Newsletter – March 2020

March 13, 2020

Hello Chamber Members,

We have now seen how COVID-19 has impacted the world, our country and our communities as numerous governments, businesses and organizations take actions to slow and prevent the spread of the new coronavirus. COVID-19, the new coronavirus, has been declared a pandemic by the World Health Organization.
Coronaviruses are common and can look like a common cold and can cause a fever, cough and difficulty breathing. There is no vaccine or treatment at this time. A coronavirus can spread through moisture droplets. You can help protect yourself by cleaning and disinfecting frequently touched surfaces.
We have included and attached some information sheets provided by Southwestern Public Health. Please visit the Southwestern Public Health website for the most up to date information regarding COVID-19 and ways to protect yourself and your family.
Correct Handwashing Procedures

We encourage you to take steps to protect your family, business and customers and as we work together to slow the spread of this illness. The Ingersoll District Chamber of Commerce will be watching this illness closely and will advise you of any changes to our upcoming meetings, seminars or events.

Please review the above link and take steps to protect yourself, your family and your business.
For more information on pandemic preparedness for your business, please review this link: http://chamber.ca/resources/pandemic-preparedness/ 
Sincerely,
Allan Simm, President
Information contained and referenced in this letter has been sourced from the Southwestern Public Health website. Please visit the Southwestern Public Health website as it is updated regularly.
(Toronto – February 26, 2020) – Released today, the Ontario Chamber of Commerce’s (OCC) fourth annual Ontario Economic Report (OER) reveals opportunities where both business and government can focus to create an environment more conducive to small business success.

 

The inaugural Small Business Friendliness Indicator (SBFI) measures Ontario’s competitiveness from the perspective of small businesses. For 2020, the SBFI score is -9, (on a scale of 100 to -100) indicating that the business environment poses some challenges for firms with fewer than 99 employees. However, through measures such as investment in online services and support for regulatory compliance, industry and government could improve that score.

 

“The results indicate that the Government of Ontario is on the right track by focusing on efforts to digitize government services, expand access to broadband, and cut red tape. However, more work remains to be done,” said Rocco Rossi, President and CEO, OCC. “Small businesses are powerful drivers of economic growth across Ontario: they constitute 98 percent of all businesses and 30 percent of the provincial GDP. Together, small businesses employ nearly three million Ontarians and represent over two-thirds of private sector workers. Given the share of the economy this sector represents, ignoring their competitiveness is like ignoring business competitiveness overall.”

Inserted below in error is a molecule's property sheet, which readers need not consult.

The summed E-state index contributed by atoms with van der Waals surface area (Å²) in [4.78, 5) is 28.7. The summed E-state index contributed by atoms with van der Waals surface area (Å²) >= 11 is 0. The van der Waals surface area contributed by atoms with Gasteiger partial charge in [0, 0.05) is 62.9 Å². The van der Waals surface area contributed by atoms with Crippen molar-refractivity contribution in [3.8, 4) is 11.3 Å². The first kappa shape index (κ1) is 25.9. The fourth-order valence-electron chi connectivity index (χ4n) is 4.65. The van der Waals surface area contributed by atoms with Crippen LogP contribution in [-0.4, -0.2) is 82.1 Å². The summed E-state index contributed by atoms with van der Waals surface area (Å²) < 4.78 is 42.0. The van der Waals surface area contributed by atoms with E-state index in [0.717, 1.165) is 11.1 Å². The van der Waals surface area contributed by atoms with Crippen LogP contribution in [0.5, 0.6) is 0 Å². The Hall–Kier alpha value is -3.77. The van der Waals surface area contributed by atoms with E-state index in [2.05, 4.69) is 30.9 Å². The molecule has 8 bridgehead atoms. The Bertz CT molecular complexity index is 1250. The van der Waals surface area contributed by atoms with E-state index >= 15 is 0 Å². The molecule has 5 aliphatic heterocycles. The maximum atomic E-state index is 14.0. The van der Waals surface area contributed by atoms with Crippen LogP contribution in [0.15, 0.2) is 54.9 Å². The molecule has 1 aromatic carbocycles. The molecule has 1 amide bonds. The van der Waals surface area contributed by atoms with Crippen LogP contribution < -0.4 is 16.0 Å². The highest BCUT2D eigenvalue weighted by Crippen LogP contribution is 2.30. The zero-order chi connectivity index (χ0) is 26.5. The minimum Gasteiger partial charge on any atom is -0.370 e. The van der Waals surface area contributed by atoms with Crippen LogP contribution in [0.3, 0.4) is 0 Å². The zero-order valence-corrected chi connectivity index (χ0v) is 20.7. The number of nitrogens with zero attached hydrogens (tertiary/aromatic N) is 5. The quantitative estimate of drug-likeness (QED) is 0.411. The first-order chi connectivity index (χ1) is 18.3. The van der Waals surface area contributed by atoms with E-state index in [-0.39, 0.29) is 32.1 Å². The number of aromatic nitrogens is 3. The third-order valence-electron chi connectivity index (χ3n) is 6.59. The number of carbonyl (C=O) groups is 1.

The SBFI is intended to provide an assessment of the ease of business in Ontario across seven different metrics; this year the scores for three metrics were positive: the helpfulness of the Province in starting a business, the ease of licensing, and the delivery of useful training and networking programs from a variety of sources.

 

“Restoring Ontario’s competitive advantage has been a top priority for our government-including easing regulatory burdens on business and lowering the small business tax rate. It’s also why we announced our plan to develop a Small Business Success Strategy-in partnership with business-this year,” said the Honourable Prabmeet Sarkaria, Associate Minister of Small Business and Red Tape Reduction.

 

The SBFI also revealed that small business owners are eager to embrace more online services from government, especially with respect to regulatory compliance.
The report’s author, Daniel Safayeni, Director of Policy at the OCC, added: “The Ontario Economic Report, including the Small Business Friendliness Indicator, is a useful tool to inform government on where to reduce barriers and increase investment to support business competitiveness across the province.”

 

Other highlights from the Ontario Economic Report include: